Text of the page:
Here is the article I wrote for my personal newsletter in regards to the Federal Reserves latest rate cut and what the year may hold for long term interest rates.
Federal Reserve Cuts Federal Funds Rate Again:
2008 to be a year of volatility in interest rates
On Tuesday January 22nd in a surprise move, the Federal Reserve issued both a .75% rate cut to the Federal Funds Rate and a .75% rate cut to the Discount Rate. This came after a special meeting on Monday evening and was the first intermeeting cut since 2001 and the largest single cut since 1984. This is on top of the .50% interest rate cut that the market is already pricing in for next week's meeting (January 30th). Following this move, the Federal Reserve released the following statement:
"The Committee took this action in view of a weakening of the economic outlook and increasing downside risks to growth. While strains in short-term funding markets have eased somewhat, broader financial market conditions have continued to deteriorate and credit has tightened further for some businesses and households. Moreover, incoming information indicates a deepening of the housing contraction as well as some softening in labor markets.
The Committee expects inflation to moderate in coming quarters, but it will be necessary to continue to monitor inflation developments carefully.
Appreciable downside risks to growth remain. The Committee will continue to assess the effects of financial and other developments on economic prospects and will act in a timely manner as needed to address those risks"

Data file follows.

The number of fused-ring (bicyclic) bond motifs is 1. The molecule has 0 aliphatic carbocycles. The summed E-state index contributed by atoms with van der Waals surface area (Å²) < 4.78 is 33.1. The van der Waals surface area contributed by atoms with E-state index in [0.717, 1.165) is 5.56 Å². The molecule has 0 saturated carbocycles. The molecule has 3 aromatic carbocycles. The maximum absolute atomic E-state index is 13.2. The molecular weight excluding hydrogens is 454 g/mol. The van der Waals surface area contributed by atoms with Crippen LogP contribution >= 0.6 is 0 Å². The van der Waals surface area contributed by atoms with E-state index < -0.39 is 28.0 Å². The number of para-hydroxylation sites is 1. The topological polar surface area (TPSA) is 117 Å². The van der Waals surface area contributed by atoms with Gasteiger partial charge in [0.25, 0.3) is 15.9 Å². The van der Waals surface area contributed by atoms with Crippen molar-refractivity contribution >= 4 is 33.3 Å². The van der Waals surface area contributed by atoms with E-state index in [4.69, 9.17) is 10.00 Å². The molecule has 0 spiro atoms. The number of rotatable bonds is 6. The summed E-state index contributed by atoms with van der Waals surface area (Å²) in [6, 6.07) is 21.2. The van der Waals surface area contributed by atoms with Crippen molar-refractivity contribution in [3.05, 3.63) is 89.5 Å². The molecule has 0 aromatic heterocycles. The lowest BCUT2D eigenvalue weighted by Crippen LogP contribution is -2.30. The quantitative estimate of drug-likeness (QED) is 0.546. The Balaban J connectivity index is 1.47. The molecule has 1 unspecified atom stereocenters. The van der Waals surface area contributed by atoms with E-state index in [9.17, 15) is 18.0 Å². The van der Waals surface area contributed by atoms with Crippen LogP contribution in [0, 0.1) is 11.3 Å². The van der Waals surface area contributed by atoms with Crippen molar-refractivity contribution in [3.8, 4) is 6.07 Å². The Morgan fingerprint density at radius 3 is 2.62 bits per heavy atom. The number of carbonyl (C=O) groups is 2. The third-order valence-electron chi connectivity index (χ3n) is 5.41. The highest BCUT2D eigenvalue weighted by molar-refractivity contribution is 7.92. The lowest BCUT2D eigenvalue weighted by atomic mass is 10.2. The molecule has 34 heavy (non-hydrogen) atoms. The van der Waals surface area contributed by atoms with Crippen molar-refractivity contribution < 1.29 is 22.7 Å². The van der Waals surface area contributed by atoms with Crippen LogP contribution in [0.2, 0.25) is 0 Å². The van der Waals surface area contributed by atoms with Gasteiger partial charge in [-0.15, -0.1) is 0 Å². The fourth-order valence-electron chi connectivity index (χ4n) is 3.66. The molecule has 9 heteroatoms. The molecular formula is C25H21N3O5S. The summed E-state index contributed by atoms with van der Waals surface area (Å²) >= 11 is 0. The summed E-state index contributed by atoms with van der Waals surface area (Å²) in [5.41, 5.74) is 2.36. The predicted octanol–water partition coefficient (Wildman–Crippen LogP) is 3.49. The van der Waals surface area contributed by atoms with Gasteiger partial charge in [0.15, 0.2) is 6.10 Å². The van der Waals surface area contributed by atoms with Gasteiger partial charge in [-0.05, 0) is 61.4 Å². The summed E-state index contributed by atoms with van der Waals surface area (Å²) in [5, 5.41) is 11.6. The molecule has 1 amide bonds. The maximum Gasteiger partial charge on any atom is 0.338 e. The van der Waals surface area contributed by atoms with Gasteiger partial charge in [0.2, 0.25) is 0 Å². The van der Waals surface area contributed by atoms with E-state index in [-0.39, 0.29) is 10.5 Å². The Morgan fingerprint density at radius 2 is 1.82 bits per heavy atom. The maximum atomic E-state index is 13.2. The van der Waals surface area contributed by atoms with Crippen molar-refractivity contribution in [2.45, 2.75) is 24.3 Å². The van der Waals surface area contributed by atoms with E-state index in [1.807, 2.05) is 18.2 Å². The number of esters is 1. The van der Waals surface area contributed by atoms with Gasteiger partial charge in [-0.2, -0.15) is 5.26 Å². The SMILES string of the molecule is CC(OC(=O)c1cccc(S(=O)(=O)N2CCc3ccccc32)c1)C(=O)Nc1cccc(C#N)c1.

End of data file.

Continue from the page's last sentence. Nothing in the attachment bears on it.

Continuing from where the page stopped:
Now the question to be answered is, what do all these rate cuts mean? Yesterday, following the rate cuts, we saw the 10 year Treasury bond hit its lowest levels in three years, bringing long-term rates lower as well as short-term rates (Federal Funds Rate). However, as we have seen many times before, a cut to the Federal Funds Rate does not necessarily correlate to lower long term rates on conventional 30 yr. fixed or adjustable rate mortgages. The only true rate that affects consumers, impacted yesterday, was the Prime rate, which will help borrowers with second mortgages (such as home equity loans) tied to Prime.
In fact, late today, we saw a 600 point swing in the Dow Jones Industrial Average and 10 year Treasury bonds gave back all of their gains from yesterday and brought long term interest rates back to where they were before the Federal Reserve's cut. Meaning, we are in very volatile times still, in regards to interest rate movement. There will be opportunities to take advantage of lower interest rates for borrowers, but there will also be great volatility and clients waiting for lower interest rates on the sidelines may again be waiting too long to make a move. This must be stressed to anyone who will be purchasing or refinancing a home over the next year, as rates will continue to be volatile.For more information on the movement of interest rates and the Federal Reserve's upcoming meetings, contact Bill Kamboukos and Carlos Felix of Strategic Mortgage at (480) 219-3682 or by emailing: firstname.lastname@example.org or online at www.strategicmtgaz.com